God Is Still Speaking, Are You Listening?

Today's lectionary comes to us from Jeremiah 32:36-38.  Here's the passage that spoke to me today:
36 “You are saying about this city, ‘By the sword, famine and plague it will be given into the hands of the king of Babylon’; but this is what the Lord, the God of Israel, says: 37 I will surely gather them from all the lands where I banish them in my furious anger and great wrath; I will bring them back to this place and let them live in safety. 38 They will be my people, and I will be their God.
Jeremiah was a Jewish prophet in the late 6th century BCE. He prophesied prior to, during and after the Babylonian conquest and destruction of Jerusalem.

In keeping with the Hebrew prophetic tradition within which he lived and ministered, Jeremiah speaks to the people with the authority of someone who is hearing a "word from the Lord."

In other words, Jeremiah experiences God so deeply and intimately, that he speaks as if it were God speaking directly to the people.

The Babylonians are on the way to Jerusalem, leaving a path of destruction in their wake.  There is fear, and dread as the specter of the king of Babylon hovers over the city.

"You are saying about this city..." Jeremiah begins, and then goes into a description of the calamity about to befall Jerusalem, which interestingly includes famine and plague along with violence.

And then Jeremiah shifts as he begins to speak God's words in response.  "...but this is what the Lord God of Israel says...."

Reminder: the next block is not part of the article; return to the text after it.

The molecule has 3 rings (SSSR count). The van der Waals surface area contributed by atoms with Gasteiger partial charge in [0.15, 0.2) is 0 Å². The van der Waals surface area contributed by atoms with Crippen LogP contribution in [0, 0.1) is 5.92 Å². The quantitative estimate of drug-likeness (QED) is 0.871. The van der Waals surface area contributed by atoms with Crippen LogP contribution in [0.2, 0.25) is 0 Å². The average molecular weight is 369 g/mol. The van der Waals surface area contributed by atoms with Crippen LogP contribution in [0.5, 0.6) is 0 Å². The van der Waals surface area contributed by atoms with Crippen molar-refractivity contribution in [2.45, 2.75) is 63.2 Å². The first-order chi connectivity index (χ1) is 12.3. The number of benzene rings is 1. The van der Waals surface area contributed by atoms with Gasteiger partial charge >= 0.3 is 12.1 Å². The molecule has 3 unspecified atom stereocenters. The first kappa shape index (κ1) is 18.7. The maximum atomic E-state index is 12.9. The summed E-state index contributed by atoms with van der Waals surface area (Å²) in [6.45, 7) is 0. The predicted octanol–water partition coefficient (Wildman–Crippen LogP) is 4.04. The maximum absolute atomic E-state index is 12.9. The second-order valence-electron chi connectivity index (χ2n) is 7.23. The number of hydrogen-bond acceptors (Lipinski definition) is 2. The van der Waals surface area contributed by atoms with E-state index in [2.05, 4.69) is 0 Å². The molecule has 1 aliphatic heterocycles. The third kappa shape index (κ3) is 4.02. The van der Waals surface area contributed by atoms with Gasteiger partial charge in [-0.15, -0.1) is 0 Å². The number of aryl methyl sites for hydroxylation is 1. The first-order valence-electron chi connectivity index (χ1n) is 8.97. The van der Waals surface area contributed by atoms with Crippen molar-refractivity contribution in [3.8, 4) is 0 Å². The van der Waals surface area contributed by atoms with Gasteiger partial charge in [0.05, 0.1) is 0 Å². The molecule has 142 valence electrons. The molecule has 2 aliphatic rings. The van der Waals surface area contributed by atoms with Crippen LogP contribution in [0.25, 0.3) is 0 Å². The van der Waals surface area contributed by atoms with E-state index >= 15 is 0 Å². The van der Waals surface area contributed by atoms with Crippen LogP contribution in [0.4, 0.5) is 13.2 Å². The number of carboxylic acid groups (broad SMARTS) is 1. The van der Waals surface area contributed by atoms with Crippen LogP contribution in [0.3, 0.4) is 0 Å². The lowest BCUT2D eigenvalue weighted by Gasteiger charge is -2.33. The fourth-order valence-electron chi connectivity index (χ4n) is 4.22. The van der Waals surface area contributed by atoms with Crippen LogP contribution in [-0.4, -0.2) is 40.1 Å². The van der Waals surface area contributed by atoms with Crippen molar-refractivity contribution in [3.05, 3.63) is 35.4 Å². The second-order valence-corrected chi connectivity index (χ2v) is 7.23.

I love this shift.  "You say..."  to "...but this is what the Lord says."  

Jeremiah then goes on to share a vision of the soon-to-be exiled people being returned by God to their homeland, who promises to restore the city, and allow them to live in safety.

"You say..."  

Right now the news might seem grim.  Experts are telling us that things are going to get worse before they get better.  They tell us that up to 250,000 people might die from the virus that hangs over us like a specter.

It's easy to for us to fall into despair, doubt and disbelief.  It's easy for us to begin spiraling into negativity.  We begin to tell ourselves that it's going to be okay tomorrow, and then tomorrow gets here and the news is worse than yesterday.

"You say..."  

"... but this is what the Lord says." 

Even in the middle of our fear and dread, the word of God still comes to us because God is still speaking, still working, still making God's presence known to us and to the world around us.

God speaks in the heroic efforts of those who risk their lives to fight this dread pandemic.  God speaks in the countless connections that are being made between friends and neighbors, loved ones and co-workers who reach out to one another by virtual means, but with a heartfelt purpose.

God speaks in the ways that the skies have cleared over hundreds of cities in China after decades of being darkened.

God speaks in the ways that old enmities and strife between nations have been put aside in beautiful moments of cooperation, unity and shared concern for the safety of the vulnerable.

God speaks through the hands and hearts of those who give of themselves and what they have to create safety masks, design new ventilators, forgive debt, practice social distancing, check on their neighbors, deliver food, and do everything they can to be as near as they can to those who need them.

God speaks in the many moments where the Church has had to find new ways to be the Church, where those of us who call ourselves followers of Jesus are discovering that the Church has left the building, but it's still the Church.

Come on!  Somebody up in here say "Amen!"

God is still speaking, beloved.  Listen carefully to what God is saying.  Know that the words are full of light and life, and will most certainly lead us to hope and healing... together.

May the grace and peace of our Lord Jesus Christ be with you now and always. Amen.

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